(Bloomberg) -- French President Emmanuel Macron, who’s expected to seek re-election in April, is losing support following the nation’s latest spike in Covid cases, Journal du Dimanche reported, citing an Ifop poll.

Only 41% of the French believe Macron’s government is capable of responding effectively to the pandemic, down from 52% in August, according to the survey, which was published on Sunday. 

France, like much of Europe, is struggling to contain the rapid spread of the omicron variant. Cases have hit record levels in spite of France’s high vaccination levels, making the government’s handling of the pandemic a live political issue once again. 

Macron’s recent comments that the strategy was to “p--- off” non-vaccinated people as a way of goading them into getting inoculations didn’t help.

“There’s something happening in public opinion,” JDD cited Ifop opinion head Frederic Dabi as saying. “For several months now, the health crisis seemed to be protecting the president. Now the situation is deteriorating.”

The number of daily cases ballooned to a record this month, as the debate on vaccinations heats up and protests continue.

Over 50,000 people demonstrated against vaccine passes in France on Saturday, JDD reported, citing Interior Ministry figures. Families are also grappling with rapid changes to school protocols and closed classrooms, even as the economy remains open.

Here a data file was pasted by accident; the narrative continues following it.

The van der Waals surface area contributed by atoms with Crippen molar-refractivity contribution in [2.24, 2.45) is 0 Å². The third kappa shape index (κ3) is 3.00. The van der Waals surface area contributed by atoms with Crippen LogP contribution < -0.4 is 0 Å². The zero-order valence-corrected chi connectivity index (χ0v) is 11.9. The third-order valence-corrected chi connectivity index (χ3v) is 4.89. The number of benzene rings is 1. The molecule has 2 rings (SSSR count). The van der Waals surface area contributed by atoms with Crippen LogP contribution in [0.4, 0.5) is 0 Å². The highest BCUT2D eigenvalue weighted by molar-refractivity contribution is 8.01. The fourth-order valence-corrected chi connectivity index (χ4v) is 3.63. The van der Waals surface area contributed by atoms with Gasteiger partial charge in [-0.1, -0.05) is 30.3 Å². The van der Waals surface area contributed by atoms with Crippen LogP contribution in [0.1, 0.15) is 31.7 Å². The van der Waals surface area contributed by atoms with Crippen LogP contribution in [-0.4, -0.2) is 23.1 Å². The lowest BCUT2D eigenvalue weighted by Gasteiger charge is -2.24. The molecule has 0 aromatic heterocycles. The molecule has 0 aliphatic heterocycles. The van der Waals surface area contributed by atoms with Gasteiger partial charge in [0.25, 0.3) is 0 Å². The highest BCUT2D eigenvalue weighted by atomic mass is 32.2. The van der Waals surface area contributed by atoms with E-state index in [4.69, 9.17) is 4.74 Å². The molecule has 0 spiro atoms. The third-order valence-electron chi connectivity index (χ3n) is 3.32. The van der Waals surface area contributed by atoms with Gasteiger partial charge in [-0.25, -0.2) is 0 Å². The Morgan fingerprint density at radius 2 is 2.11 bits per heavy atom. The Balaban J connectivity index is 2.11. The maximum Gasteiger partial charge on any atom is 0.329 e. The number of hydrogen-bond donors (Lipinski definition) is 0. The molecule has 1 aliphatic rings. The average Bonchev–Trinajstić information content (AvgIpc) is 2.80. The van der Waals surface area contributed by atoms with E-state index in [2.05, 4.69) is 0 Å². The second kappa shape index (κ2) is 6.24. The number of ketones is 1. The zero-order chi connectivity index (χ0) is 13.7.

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The French are also becoming more wary about vaccines, according to the Ifop poll, even though about 75% are fully inoculated.

Only half of respondents said they are confident that Macron can effectively conduct the vaccination campaign, down from 63% in August, JDD said.

Support for the vaccine pass is decreasing, with 58% of French now in favor, according to the poll published today. That’s down 5 percentage points compared with a separate Ifop poll conducted for LCI in early January, Journal du Dimanche said.

While Macron hasn’t yet said publicly that he will run for a second term, his team is closely monitoring pandemic developments to pick the right time to announce his re-election bid, JDD reported, citing people close to his entourage. The president may declare his candidacy either at the end of January or in the middle of February, depending on where Covid-19 cases stand, the people said. 

“The French are tired,” Ifop’s Dabi said. “With regards to the handling of the pandemic, we’re not far from the bad scores of 2020.”

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